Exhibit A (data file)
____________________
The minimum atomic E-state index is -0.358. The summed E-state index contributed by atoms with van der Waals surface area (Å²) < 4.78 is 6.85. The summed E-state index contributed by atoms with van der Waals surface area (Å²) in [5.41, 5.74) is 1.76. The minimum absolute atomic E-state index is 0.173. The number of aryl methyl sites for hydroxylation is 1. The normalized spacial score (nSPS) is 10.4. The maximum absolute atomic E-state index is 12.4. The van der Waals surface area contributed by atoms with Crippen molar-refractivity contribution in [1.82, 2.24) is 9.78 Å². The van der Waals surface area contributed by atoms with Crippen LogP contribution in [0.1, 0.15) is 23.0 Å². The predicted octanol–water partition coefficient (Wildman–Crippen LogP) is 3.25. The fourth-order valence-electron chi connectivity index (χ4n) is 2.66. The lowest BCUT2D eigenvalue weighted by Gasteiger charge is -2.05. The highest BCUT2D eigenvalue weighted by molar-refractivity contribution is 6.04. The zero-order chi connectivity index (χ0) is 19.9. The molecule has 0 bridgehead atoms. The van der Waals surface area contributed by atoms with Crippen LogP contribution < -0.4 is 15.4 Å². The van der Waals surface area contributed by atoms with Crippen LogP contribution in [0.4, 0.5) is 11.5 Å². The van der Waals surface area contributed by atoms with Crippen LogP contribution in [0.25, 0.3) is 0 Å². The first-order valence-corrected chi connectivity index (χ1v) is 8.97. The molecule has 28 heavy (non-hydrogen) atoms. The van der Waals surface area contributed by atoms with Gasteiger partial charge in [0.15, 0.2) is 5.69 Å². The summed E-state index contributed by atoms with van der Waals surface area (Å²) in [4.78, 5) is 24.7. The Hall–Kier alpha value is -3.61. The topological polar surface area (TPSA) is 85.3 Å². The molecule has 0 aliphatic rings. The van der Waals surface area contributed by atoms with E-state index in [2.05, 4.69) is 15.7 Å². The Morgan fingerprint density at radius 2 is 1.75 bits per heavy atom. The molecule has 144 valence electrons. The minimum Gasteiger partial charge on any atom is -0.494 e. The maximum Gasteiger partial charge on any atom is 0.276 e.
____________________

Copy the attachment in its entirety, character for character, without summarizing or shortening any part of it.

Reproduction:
The minimum atomic E-state index is -0.358. The summed E-state index contributed by atoms with van der Waals surface area (Å²) < 4.78 is 6.85. The summed E-state index contributed by atoms with van der Waals surface area (Å²) in [5.41, 5.74) is 1.76. The minimum absolute atomic E-state index is 0.173. The number of aryl methyl sites for hydroxylation is 1. The normalized spacial score (nSPS) is 10.4. The maximum absolute atomic E-state index is 12.4. The van der Waals surface area contributed by atoms with Crippen molar-refractivity contribution in [1.82, 2.24) is 9.78 Å². The van der Waals surface area contributed by atoms with Crippen LogP contribution in [0.1, 0.15) is 23.0 Å². The predicted octanol–water partition coefficient (Wildman–Crippen LogP) is 3.25. The fourth-order valence-electron chi connectivity index (χ4n) is 2.66. The lowest BCUT2D eigenvalue weighted by Gasteiger charge is -2.05. The highest BCUT2D eigenvalue weighted by molar-refractivity contribution is 6.04. The zero-order chi connectivity index (χ0) is 19.9. The molecule has 0 bridgehead atoms. The van der Waals surface area contributed by atoms with Crippen LogP contribution < -0.4 is 15.4 Å². The van der Waals surface area contributed by atoms with Crippen LogP contribution in [0.4, 0.5) is 11.5 Å². The van der Waals surface area contributed by atoms with Crippen LogP contribution in [0.25, 0.3) is 0 Å². The first-order valence-corrected chi connectivity index (χ1v) is 8.97. The molecule has 28 heavy (non-hydrogen) atoms. The van der Waals surface area contributed by atoms with Gasteiger partial charge in [0.15, 0.2) is 5.69 Å². The summed E-state index contributed by atoms with van der Waals surface area (Å²) in [4.78, 5) is 24.7. The Hall–Kier alpha value is -3.61. The topological polar surface area (TPSA) is 85.3 Å². The molecule has 0 aliphatic rings. The van der Waals surface area contributed by atoms with E-state index in [2.05, 4.69) is 15.7 Å². The Morgan fingerprint density at radius 2 is 1.75 bits per heavy atom. The molecule has 144 valence electrons. The minimum Gasteiger partial charge on any atom is -0.494 e. The maximum Gasteiger partial charge on any atom is 0.276 e.